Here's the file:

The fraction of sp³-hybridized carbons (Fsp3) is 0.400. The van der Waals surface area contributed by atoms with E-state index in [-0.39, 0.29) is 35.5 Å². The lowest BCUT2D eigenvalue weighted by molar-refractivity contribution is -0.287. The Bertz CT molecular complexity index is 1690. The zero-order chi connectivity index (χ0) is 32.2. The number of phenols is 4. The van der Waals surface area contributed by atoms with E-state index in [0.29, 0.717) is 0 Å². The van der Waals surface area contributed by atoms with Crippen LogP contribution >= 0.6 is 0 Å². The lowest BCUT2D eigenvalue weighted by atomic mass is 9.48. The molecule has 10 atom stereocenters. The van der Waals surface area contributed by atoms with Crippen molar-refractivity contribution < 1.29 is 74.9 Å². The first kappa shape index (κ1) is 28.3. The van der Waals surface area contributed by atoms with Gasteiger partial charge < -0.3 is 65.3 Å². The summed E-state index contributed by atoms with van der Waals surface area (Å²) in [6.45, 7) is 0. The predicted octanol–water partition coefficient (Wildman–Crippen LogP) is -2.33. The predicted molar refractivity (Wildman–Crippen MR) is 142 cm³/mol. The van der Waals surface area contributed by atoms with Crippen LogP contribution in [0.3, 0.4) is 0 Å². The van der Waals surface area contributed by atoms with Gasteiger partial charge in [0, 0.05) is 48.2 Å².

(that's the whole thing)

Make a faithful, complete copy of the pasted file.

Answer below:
The fraction of sp³-hybridized carbons (Fsp3) is 0.400. The van der Waals surface area contributed by atoms with E-state index in [-0.39, 0.29) is 35.5 Å². The lowest BCUT2D eigenvalue weighted by molar-refractivity contribution is -0.287. The Bertz CT molecular complexity index is 1690. The zero-order chi connectivity index (χ0) is 32.2. The number of phenols is 4. The van der Waals surface area contributed by atoms with E-state index in [0.29, 0.717) is 0 Å². The van der Waals surface area contributed by atoms with Crippen LogP contribution >= 0.6 is 0 Å². The lowest BCUT2D eigenvalue weighted by atomic mass is 9.48. The molecule has 10 atom stereocenters. The van der Waals surface area contributed by atoms with Crippen molar-refractivity contribution < 1.29 is 74.9 Å². The first kappa shape index (κ1) is 28.3. The van der Waals surface area contributed by atoms with Gasteiger partial charge < -0.3 is 65.3 Å². The summed E-state index contributed by atoms with van der Waals surface area (Å²) in [6.45, 7) is 0. The predicted octanol–water partition coefficient (Wildman–Crippen LogP) is -2.33. The predicted molar refractivity (Wildman–Crippen MR) is 142 cm³/mol. The van der Waals surface area contributed by atoms with Crippen LogP contribution in [0.3, 0.4) is 0 Å². The van der Waals surface area contributed by atoms with Gasteiger partial charge in [0, 0.05) is 48.2 Å².